All of the selections here were well recorded, except for the Don Juan (more about later). I am not very familiar with Thomas' Mignon Overture, a seemingly attractive piece, but Van Beinum makes it sound pleasant enough. In the Schubert Sixth Symphony, there is an odd juxtaposition of interpretive traits. Not infrequently, Van Beinum alternates between being too formal and pounding the daylights out of things. With charm and elegance on a holiday there's not much class to his Schubert. I had high hopes for the Brahms Second, since I have the mono recording Van Beinum made of it at about the same time this live performance was taped. That studio version was very fine. This audience take, however, finds the conductor a bit low key in the first two movements. There is some animation in the third movement but not much grace. Only in the last movement, where there is a rousing conclusion, do things come alive.
The second disc opens with Nicolai's Overture to The Merry Wives of Windsor. At times, Van Beinum seems to push the music rather than let it unfold naturally. With the Don Juan, things start with a rather closed in sound and stay that way. The voltage seems turned down, and the usually tender opening violin passage that ushers in the wonderfully romantic portion of Don is truncated. From there to the work's end there doesn't appear to be much life, the dully engineered recording itself being partly responsible...The Scheherazade is really pretty decent, but it is up against some tough competition. For color, adventurousness and charming, exotic warmth try Stokowski(his version with the London Symphony, not the Royal Philharmonic), Reiner, Beecham or Ansermet...Finally, there is Elgar's Cockaigne, one of my favorite overtures. Van Beinum slides through too quickly in some passages, but his performance is generally quite good though it misses the affection of Barbirolli and the swagger of Solti in their accounts.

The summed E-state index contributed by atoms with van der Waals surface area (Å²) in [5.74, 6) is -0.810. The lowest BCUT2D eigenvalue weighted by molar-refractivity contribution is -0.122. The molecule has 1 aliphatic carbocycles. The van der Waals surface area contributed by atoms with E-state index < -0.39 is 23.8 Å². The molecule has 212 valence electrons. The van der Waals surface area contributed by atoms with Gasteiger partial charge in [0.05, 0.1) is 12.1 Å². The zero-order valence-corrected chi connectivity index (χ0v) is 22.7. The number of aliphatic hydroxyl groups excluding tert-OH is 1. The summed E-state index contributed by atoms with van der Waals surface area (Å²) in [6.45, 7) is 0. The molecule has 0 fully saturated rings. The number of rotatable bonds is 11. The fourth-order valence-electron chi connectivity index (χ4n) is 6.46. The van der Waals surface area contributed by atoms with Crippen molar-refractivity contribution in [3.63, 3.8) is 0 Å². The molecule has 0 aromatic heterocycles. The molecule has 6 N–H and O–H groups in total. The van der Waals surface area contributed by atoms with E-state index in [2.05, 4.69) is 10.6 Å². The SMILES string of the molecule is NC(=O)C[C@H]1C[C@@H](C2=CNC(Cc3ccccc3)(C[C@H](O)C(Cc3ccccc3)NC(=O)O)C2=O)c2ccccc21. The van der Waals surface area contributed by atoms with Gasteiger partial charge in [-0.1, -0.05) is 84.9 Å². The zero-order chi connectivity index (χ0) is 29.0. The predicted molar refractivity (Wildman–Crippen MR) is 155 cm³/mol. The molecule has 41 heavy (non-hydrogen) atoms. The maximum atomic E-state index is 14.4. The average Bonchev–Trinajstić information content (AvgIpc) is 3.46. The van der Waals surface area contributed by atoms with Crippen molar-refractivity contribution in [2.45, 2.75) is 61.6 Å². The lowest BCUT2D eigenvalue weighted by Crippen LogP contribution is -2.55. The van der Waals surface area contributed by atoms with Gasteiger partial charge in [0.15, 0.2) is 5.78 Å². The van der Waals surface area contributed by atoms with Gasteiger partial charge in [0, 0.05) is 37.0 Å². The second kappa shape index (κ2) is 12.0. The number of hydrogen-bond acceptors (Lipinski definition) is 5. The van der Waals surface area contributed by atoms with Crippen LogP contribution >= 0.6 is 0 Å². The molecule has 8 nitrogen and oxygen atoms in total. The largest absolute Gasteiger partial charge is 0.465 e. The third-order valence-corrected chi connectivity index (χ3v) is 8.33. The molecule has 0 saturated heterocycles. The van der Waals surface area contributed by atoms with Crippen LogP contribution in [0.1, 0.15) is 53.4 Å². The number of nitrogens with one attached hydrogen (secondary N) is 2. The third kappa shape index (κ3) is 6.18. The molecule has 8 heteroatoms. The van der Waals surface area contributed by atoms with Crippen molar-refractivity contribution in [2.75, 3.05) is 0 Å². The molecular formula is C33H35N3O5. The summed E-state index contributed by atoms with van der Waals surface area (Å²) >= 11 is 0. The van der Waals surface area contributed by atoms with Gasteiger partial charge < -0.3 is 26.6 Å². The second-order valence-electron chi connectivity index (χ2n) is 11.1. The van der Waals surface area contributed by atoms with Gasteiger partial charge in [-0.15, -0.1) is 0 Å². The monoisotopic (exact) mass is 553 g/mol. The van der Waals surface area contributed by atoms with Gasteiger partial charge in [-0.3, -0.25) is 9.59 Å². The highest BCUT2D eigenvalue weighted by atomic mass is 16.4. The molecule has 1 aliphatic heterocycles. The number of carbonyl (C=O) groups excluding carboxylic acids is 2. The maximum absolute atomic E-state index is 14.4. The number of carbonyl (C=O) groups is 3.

In closing, although I feel let down by a number of these performances, my admiration for Van Beinum remains undiminished. I've heard too many very fine things from him. I think he deserved better treatment in terms of what was chosen to be represented on these discs. I am aware of an exceptional Mendelssohn "Italian" Symphony and colorful Midsummer Night's Dream he made as well as some superb late Bruckner Symphonies, a very dynamic and atmospheric Debussy combo including La Mer and Nocturnes, a lovely Schubert Rosamunde and what I consider to be one of the most outstanding stereo Brahms Firsts I've ever heard. He also recorded an excellent stereo Brahms Fourth. Look in these and some other places for the best of Van Beinum's legacy.